Across the country, the CCP is “transforming” temples into cultural auditoriums, government offices and elderly activity centers.
by Sun Kairui
Zhejiang: Mahjong tables and Bodhisattva statues “cohabit” the same room
Nearly 10,000 “comprehensive rural cultural auditoriums” have been built in the eastern province of Zhejiang, designed to “enrich the spiritual lives” of farmers. But as those auditoriums increased in number, religious venues have decreased. It’s part of the CCP’s subtle way or persecuting believers. Bitter Winter has learned that the project is actively being continued.
According to the owner of a temple in Hangzhou city’s Yuhang district in Zhejiang, the government has forcibly converted some local temples into cultural auditoriums.
A temple with a history spanning over 800 years in the district has already been converted; it now contains chess rooms, which take up the entire first floor, a TV room and a reading room. Meanwhile, the temple’s Bodhisattva statues have been hidden away.
“The government’s current policies only allow elderly activity centers to be opened, worshipping Bodhisattvas isn’t allowed,” one local believer told Bitter Winter. “They [government officials] frequently come to conduct inspections. If anybody dares not to obey the government now, the CCP will arrest them under the pretext of ‘cleaning up gang crime and eliminating evil.’”
Another temple in the same district was also converted into an elderly activity center for villagers to use for entertainment purposes. The Bodhisattva statues haven’t yet been removed, so they now share a room with mahjong tables.
Mahjong tables are sharing the same room with the Bodhisattva statues:
Shandong: Buddhist temple converted into Party’s propaganda base
On March 21, the signboard of Qingliang Temple had been forcibly removed by the Ethnic and Religious Affairs Bureau of Shan county, under the jurisdiction of Heze city in the eastern province of Shandong on the grounds that the temple was unlicensed. A new sign now reads: “Traditional Culture Training Base.” And at the entrance, a sign reads: “Base for Respecting and Providing for the Elderly.” The two main rooms to the right of the entrance have been converted into government offices.
The Buddhist statues and 18 Arhat statues inside the temple have all been covered and all the recognition plaques have been removed. The cloth used for covering the Buddhist statues is imprinted with the “core socialist values” and other propaganda slogans, as well as portraits of President Xi Jinping.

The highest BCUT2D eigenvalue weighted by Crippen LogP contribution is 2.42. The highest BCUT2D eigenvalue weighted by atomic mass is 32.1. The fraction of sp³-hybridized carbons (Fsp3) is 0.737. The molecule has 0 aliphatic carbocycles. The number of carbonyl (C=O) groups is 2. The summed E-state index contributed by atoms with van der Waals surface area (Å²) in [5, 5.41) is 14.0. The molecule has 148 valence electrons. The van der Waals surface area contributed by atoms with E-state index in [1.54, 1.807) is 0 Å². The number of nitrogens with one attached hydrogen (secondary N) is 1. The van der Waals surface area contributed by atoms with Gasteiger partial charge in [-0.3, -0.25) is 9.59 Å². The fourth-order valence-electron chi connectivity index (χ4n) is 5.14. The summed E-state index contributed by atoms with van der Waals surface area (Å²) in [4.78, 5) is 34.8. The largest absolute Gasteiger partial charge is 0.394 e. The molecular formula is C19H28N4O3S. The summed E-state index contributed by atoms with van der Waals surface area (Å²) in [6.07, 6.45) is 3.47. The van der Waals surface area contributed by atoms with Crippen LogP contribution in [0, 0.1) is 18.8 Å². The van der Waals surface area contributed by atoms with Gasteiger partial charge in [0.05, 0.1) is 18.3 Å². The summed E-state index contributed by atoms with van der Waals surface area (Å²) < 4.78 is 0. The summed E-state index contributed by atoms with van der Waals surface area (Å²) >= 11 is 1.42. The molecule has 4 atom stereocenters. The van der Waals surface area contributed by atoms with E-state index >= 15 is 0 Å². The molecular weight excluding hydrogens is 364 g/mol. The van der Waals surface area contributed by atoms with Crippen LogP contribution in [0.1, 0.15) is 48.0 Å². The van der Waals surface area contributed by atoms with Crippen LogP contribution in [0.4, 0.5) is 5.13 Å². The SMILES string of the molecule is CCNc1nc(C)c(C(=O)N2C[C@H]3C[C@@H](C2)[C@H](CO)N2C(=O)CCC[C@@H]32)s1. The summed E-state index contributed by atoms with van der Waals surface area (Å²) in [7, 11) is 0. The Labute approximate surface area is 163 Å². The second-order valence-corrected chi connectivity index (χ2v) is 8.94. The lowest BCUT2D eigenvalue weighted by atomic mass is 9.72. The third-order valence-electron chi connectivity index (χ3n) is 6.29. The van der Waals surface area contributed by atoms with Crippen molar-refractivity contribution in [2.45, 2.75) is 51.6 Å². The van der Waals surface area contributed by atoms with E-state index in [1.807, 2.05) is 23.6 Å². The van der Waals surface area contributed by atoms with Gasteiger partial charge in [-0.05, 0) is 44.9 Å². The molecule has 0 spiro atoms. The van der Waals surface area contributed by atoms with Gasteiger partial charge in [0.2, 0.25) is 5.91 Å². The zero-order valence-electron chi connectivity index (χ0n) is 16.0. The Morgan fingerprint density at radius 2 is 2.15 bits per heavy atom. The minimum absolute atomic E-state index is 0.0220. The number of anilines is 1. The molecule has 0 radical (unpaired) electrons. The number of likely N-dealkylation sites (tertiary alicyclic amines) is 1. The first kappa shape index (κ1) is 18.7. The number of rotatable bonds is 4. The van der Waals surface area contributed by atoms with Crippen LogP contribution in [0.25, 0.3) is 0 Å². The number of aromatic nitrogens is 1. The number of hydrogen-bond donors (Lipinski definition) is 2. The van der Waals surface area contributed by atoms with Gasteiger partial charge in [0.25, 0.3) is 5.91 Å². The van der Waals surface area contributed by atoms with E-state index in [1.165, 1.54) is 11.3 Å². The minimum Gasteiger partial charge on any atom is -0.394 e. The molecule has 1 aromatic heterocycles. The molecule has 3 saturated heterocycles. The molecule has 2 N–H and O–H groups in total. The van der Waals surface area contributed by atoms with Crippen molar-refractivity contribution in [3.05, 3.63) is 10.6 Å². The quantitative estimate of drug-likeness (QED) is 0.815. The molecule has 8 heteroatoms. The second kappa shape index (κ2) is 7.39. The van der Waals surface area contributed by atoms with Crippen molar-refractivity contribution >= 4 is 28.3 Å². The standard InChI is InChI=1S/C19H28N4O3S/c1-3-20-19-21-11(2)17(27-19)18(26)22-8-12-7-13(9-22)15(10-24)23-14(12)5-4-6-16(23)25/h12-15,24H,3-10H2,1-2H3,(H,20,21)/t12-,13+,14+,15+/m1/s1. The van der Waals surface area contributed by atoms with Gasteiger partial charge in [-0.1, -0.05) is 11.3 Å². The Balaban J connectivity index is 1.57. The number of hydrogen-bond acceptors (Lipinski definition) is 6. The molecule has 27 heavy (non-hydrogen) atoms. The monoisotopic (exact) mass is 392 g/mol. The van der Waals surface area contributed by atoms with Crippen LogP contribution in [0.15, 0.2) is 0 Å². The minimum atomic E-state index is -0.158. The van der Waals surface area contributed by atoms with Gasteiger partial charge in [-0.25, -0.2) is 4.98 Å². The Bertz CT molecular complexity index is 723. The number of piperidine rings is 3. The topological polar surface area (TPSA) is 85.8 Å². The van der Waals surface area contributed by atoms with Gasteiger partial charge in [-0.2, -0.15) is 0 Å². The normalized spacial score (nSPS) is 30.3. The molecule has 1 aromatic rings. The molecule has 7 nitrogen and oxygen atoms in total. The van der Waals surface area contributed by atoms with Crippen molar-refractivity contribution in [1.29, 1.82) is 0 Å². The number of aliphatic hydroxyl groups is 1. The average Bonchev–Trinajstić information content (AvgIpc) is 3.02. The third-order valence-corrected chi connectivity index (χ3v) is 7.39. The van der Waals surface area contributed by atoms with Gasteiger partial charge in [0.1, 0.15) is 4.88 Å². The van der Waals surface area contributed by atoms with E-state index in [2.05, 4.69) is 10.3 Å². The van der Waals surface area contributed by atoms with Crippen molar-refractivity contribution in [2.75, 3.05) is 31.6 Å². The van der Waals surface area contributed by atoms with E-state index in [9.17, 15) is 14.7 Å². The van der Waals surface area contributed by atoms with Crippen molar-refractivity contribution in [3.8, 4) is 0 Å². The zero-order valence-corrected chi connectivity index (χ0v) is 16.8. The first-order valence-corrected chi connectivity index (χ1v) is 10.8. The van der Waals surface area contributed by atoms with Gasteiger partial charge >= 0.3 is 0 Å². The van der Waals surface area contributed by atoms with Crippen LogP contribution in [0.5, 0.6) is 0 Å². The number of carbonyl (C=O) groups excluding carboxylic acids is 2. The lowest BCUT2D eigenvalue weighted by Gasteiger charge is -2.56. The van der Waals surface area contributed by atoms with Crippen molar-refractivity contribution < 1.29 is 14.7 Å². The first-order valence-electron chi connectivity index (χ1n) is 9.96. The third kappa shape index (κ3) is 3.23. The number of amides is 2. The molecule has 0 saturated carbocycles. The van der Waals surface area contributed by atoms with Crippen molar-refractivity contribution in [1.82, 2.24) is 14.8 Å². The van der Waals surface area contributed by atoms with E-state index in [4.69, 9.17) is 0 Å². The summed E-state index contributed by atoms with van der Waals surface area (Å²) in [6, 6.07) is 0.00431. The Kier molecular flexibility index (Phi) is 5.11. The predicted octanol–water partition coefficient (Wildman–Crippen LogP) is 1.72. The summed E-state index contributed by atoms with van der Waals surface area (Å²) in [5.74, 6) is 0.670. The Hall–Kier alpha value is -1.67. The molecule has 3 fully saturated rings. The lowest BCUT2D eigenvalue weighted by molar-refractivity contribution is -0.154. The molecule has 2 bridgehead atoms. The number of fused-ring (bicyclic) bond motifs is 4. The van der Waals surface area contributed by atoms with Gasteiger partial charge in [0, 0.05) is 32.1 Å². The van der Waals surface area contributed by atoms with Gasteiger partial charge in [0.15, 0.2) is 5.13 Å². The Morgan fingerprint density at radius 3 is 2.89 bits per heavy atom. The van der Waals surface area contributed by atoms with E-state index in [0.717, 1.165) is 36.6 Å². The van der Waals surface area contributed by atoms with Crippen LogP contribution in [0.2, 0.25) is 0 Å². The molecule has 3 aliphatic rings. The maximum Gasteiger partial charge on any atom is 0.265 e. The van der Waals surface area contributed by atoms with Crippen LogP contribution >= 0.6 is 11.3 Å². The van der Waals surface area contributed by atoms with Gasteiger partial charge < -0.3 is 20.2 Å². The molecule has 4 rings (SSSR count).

“The reason we left home was to cultivate our moral character and worship Buddha. We can see Buddha here but cannot worship him, so we have no choice but to leave Qingliang Temple,” a believer from the temple told Bitter Winter.
In late April, Shan county’s Puzhao Temple was also sealed off and “transformed.” All the Buddhist statues and incense altars inside the temple were covered with cloth. The local government even covered all sides of the Buddhist statues with slogans like “Always follow the Party.”
Shaanxi: 16 Taoist temples repurposed in one town
Again in April, government officials from Fengming town, in Qishan county under the jurisdiction of Baoji city in the northwestern province of Shaanxi, issued a notice to each village stating that if they want to save their temples from being demolished, all statues inside the temples must be covered or removed. Within two months, at least 16 Taoist temples in Fengming town were repurposed. Some of them were converted into meeting rooms or elderly activity centers; some of them were converted into warehouses.
On May 12, statues at Guan Di Temple, located in Nanying village under the jurisdiction of Yongchuan town in Qishan county, have been covered; the walls and a large incense burner have been painted white; and a portrait of Mao Zedong has been hung on the wall. The temple has been converted into an “Elderly Activity Center.”